Most of my writing is based on the characters and how real they are. I find that my readers respond to that and talk about it.


Jemi Fraser said...

Great post!

In my steampunk I give them new inventions to talk about - I think a few of them are pretty cool! :)

dolorah said...
This comment has been removed by the author.
dolorah said...

In my women's fic I give them strong characters with not so cut-and-dried decisions.

Not as exciting as new inventions or catchy phrases, but its my world . .

I have an award for you. Enjoy.


Raquel Byrnes said...

Since I write romantic suspense, I try to make the mystery of "Who Did It" something you tend to mull over...I was tortured all summer as a kid by "Who Shot J.R." and loved it.
Cool Question!
Edge of Your Seat Romance

Wine and Words said...

"Peddle sunshine somewhere else." I'll never forget it. Damn that was a good movie. One of those that is never the same the second the Sixth Sense.

♫Let's give them something to talk about. A little mystery to figure out. Let's give them something to talk about. How about love, love, love, love?♫ (Bonnie Raitt)


Jules said...

Well I thought the title was about me :) I always leave a room with something to talk about, now to find the words :D
Jules @ Trying To Get Over The Rainbow

Phoenix said...



Well, not really.

I think I give people my me-ness to talk about. I don't pretend I'm anything less than what I am, and I just talk about where I'm at, because I usually have a feeling that if I'm going through it, someone else is too. I like to give people hope, and something silly to laugh at, and the feeling that maybe they're not alone.

I hope I do that well enough. I think you'd let me know if I didn't...

PS Star Wars RULES.

Wine and Words said...

I thought I would comment back over here. Merry Christmas to you too! Your comment to me was printable, and frame worthy, all pretty formatting and fine grammar :)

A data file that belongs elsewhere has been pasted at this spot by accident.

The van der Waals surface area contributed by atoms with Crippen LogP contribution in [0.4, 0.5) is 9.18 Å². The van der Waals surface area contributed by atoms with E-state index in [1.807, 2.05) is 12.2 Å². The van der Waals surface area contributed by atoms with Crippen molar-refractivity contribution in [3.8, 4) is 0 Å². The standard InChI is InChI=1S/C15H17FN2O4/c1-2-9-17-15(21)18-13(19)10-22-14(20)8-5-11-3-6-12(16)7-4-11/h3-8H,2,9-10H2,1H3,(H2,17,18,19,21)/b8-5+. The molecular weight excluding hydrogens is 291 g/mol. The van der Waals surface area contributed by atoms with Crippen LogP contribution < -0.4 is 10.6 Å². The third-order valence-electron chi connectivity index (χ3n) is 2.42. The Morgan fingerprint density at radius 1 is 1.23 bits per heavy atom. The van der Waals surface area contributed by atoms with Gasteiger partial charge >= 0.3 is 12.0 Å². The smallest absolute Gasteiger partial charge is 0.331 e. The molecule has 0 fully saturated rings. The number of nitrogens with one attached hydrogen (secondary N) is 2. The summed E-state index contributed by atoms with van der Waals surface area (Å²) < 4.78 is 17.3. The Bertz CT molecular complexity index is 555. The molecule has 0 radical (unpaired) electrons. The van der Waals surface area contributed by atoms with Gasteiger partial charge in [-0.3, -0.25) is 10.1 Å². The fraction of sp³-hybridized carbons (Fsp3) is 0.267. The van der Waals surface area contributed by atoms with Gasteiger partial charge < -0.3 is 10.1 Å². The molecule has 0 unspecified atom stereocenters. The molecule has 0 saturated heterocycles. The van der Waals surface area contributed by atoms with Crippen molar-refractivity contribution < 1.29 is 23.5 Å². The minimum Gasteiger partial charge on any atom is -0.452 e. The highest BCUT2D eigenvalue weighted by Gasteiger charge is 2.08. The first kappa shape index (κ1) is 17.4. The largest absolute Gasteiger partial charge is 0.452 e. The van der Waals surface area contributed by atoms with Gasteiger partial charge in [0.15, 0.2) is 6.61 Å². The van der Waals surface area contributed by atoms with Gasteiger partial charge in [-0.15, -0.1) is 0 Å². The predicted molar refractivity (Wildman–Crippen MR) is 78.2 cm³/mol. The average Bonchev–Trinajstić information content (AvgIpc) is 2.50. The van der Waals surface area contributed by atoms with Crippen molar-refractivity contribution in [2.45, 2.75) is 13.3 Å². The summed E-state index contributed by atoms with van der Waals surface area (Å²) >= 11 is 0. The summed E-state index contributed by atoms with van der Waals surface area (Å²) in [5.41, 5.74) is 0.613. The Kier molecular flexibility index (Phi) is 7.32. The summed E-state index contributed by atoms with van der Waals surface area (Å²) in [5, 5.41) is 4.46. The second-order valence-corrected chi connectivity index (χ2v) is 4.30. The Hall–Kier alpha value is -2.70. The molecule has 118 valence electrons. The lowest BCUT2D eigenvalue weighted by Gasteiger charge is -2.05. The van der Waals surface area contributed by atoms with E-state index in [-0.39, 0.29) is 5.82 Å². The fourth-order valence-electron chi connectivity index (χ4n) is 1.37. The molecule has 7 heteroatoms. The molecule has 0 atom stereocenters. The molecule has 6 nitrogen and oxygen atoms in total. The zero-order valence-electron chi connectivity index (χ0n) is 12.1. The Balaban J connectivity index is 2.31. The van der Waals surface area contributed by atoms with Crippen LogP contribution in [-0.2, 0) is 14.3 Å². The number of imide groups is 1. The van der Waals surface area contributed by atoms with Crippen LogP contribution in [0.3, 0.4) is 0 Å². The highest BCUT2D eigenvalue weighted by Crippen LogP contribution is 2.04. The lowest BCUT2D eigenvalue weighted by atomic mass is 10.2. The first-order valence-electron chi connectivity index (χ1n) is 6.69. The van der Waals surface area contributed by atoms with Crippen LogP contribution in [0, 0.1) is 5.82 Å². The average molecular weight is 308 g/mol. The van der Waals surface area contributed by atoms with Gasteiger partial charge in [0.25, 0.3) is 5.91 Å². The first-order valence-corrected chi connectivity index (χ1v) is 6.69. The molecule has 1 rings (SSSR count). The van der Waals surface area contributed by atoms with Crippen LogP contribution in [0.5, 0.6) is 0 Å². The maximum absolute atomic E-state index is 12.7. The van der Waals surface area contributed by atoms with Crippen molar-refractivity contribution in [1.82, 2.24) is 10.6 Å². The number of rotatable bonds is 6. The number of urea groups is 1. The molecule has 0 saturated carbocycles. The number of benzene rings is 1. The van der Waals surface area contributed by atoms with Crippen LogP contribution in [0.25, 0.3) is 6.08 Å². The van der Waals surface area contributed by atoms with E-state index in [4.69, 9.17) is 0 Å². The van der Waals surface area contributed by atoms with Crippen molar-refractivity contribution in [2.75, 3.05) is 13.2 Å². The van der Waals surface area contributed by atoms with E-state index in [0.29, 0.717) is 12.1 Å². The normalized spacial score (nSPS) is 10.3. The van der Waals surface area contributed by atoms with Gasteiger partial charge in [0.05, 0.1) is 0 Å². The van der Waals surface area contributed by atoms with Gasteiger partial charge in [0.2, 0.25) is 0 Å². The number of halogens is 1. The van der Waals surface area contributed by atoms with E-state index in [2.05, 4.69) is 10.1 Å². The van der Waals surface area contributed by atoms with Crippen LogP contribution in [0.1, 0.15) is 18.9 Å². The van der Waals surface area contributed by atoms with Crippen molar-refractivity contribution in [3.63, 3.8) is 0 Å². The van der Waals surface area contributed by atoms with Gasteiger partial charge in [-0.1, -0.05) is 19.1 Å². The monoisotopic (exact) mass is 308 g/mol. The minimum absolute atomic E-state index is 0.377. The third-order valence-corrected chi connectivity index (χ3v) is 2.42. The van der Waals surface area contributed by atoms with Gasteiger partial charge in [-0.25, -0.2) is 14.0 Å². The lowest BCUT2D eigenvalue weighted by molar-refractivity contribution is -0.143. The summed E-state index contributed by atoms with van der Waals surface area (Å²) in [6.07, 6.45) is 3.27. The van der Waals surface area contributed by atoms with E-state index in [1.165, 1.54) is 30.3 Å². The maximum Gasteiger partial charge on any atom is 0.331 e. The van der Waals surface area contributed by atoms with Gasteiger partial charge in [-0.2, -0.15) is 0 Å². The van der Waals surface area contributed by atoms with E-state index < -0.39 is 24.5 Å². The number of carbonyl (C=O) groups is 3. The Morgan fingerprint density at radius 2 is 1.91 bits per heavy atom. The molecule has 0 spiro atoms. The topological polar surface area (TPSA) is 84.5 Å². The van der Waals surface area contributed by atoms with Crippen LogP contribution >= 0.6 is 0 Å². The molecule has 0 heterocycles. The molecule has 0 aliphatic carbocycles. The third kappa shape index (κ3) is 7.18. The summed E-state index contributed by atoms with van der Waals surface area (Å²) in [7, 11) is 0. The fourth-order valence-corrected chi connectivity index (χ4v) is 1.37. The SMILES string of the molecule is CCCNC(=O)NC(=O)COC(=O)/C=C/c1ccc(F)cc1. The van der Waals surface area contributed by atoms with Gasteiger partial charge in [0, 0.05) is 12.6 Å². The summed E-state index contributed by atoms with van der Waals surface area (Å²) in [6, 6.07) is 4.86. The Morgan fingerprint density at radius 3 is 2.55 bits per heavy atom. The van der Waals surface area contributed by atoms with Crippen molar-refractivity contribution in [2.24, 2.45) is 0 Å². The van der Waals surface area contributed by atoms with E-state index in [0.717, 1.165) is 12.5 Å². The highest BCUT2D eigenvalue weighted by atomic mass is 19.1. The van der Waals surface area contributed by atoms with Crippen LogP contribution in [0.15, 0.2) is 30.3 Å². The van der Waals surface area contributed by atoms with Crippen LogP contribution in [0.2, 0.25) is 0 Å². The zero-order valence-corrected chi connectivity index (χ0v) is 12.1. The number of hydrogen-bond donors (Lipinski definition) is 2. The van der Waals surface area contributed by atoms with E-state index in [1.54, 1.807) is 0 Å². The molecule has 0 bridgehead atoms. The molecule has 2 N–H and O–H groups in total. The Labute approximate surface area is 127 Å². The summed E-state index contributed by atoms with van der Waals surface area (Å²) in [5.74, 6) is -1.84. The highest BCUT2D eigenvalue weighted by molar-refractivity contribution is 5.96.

I'm glad you found me too, glad we're friends and that you aren't a 'careful commenter' :). Let it fly. And you've given me quite a compliment coming from a "real" writer. And the poetry...I'm so glad you get it, like it. Most times I feel I lag far behind the poets who sound so lofty and brainy (but I don't understand those either).

Have a good holiday my friend. Hunker down with your family and enjoy!

~ Annie

Phoenix said...


Your comment on my blog post pretty much made my entire year. Stop being so damn sentimental, would ya? I'm tearing up over here.

You're kind of awesome. (Oh, okay, more than kind of.)

Merry Christmas,

Nighfala said...

I think it's true that readers need to be engaged, but I think too many writers tend to get gimmicky in place of a real story.

Take the screenwriter for "Voyage of the Dawn Treader." Totally ruined what could have been a wonderful movie with his/her need for a giant, horror-movie-worthy sea-serpent-cum-alien-predator. Everyone's talking about it, but not in a good way.

So, give them something worth talking about. The light sabers and Jedi are definitely cool, but we can't all invent new universes. What we do need to do is tell a damn good story.

Happy New Year, Eric!

Olivia J. Herrell, writing as O.J. Barré said...

Hey! How'd I miss this post? I skipped over 'cause I hadn't heard from you in a while.

Poke a hand up and let us know you're okay!

~that rebel, Olivia

Phoenix said...

I'm assuming with the holidays and baby, life's probably crazy for you.

But I thought I'd stop by and wish you a very happy 2011 and give you a virtual hug because I think you're the coolest.

::hug:: there you go!

Phoenix said...

Hello, this is your visit from the Hugs and Encouragement Fairy. Hang in there, you're awesome, and remember to breathe (and sleep).

Hugs hugs hugs hugs hugs.

Have a lovely day!

Raquel Byrnes said...

Been missing that sharp wit an keen insight of yours out here in the blogosphere. My best to you and the family...hope you chime in soon. =)
Edge of Your Seat Romance